What is VHF DSC and what does it do


There has been some talk about DSC (it was mentioned in SAS’s Annual Report Inland and Offshore) and the possible need for boat owners to redo their Restricted Radiotelephone Operator’s Certificate which would now be called VHF Short Range Certificate and include training in DSC.

So what is DSC and how can it benefit yachties

DSC is a digitised message broadcast on VHF channel 70 designed to alert other stations of a situation of DISTRESS, URGENCY, SAFETY or ROUTINE matters.

Every DSC radio has a unique MMSI number which can be used to call other DSC radios just like a mobile phone.

Your identity is also stored so in the event of an emergency not only will the receiving station know who you are but if your DSC radio is connected to a GPS your position will also be broadcast.

By pressing a single button on your radio an automatic distress call to all DSC equipped stations will be sent. This message will be automatically repeated until stopped by an acknowledgement message.

VHF marine channel 70 is dedicated to DSC and voice calls on this channel are prohibited.

Every DSC call contains the following information

  • Identity of the calling station
  • Priority of the call Distress, urgency, safety or routine
  • Stations(s) being called – specific or all
  • The channel on which subsequent communication are to be carried out (distress defaults to 16)

Class D equipment is specifically designed for recreational craft. It provides VHF DSC distress, urgency and safety as well as routine and position polling. The equipment is fitted with both aural and visual alarms to indicate reception of a Distress or urgency message.

A dedicated red distress button is provided which requires two independent actions to activate a distress call.


For under R5000 Standard Horizon offers the MATRIX is Class D class DSC VHF with a separate Channel 70 receiver, which allows DSC calls to be received even when listening to traffic on Marine VHF channels.
The DSC DISTRESS function when activated transmits a digital MAYDAY including vessel identification, Latitude / Longitude and time (with GPS connected), to facilitate prompt response. Additional calls that can be made are Individual, All ship – Urgency and Safety, Group, Position report and position request calls.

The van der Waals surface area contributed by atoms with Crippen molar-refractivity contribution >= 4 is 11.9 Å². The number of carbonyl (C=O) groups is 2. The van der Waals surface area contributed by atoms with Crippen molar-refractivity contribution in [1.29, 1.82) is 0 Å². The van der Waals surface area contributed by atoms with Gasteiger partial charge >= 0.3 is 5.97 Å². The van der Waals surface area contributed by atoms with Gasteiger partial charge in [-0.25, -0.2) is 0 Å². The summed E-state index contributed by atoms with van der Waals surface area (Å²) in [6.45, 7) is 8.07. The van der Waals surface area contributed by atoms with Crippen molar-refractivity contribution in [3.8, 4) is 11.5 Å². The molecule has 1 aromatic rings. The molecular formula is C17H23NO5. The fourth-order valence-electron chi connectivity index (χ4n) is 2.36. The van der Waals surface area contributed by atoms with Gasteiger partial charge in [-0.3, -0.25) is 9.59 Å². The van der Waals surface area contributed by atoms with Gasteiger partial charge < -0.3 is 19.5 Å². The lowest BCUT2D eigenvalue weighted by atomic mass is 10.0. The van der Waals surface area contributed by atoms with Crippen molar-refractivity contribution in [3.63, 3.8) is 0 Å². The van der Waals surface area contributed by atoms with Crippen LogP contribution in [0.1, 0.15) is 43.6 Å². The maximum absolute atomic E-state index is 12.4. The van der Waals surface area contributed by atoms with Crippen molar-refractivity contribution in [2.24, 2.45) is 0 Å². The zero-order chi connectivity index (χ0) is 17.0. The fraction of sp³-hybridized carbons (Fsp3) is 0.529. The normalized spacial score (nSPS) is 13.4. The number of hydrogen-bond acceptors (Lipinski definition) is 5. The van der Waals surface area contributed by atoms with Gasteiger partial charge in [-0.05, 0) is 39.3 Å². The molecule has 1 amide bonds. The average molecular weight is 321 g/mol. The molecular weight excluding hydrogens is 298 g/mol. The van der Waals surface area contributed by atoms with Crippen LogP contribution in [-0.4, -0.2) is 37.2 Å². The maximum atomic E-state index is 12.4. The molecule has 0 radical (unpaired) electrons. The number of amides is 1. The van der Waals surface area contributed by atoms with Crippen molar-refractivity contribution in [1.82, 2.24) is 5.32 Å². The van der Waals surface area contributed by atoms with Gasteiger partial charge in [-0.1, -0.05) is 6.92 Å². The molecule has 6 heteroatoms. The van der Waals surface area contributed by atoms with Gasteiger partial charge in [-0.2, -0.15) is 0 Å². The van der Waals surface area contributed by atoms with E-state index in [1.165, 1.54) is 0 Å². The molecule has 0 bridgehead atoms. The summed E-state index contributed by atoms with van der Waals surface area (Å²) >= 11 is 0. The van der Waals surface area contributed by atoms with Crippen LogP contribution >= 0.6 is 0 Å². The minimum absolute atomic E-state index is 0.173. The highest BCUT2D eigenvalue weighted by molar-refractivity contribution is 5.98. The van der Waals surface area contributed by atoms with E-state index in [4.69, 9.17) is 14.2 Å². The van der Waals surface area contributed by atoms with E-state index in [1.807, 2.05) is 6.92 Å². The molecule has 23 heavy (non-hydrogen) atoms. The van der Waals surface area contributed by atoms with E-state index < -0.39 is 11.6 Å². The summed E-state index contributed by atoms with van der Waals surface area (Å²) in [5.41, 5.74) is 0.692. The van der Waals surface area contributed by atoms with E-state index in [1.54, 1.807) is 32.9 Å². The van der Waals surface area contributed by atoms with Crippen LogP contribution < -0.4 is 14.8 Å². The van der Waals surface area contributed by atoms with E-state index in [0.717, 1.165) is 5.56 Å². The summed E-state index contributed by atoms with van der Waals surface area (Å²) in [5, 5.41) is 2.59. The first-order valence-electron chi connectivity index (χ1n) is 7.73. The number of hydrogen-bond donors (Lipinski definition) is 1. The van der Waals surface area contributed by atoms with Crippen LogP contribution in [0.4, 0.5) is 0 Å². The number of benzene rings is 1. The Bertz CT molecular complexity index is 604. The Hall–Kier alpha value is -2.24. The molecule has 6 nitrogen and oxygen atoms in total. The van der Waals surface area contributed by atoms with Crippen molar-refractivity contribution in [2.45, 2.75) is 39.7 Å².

However before you rush out and spend R5000 of your hard earned cash on a DSC enabled VHF radio and some more bucks on the envisaged new radio course be advised that our coastal radio stations Durban. Port Elizabeth and Cape Town do not at this point monitor VHF DSC channel 70 nor does the NSRI Therefore after hitting the red button your only hope would be a response from another VHF DSC enabled vessel.

So while there is a lot to be said in favour of DSC the good old Mayday on channel 16 would at this point still be your best option.



Please take note of the email received from RCYC regarding clearing in and out.

We have all been somewhat surprised by the recent move by SA Home Affairs in enforcing existing regulations pertaining to the clearing of vessels from our various ports.

I had asked the Director to supply us all with clearer direction as to what exactly will/is required of our visiting vessels in terms of the clearing in/out processes.  As such, please find a recent guideline attached.

FYI – RCYC have now designated two permanent 24hr turnaround ‘hot berths’ which will only accommodate those vessels clearing in/out.

We’re expecting an avalanches of vessels clearing in mid to end Jan – please make sure your guests are very well aware of the requirements set out by RSA Home Affairs.

Guidance for Yachts Clubs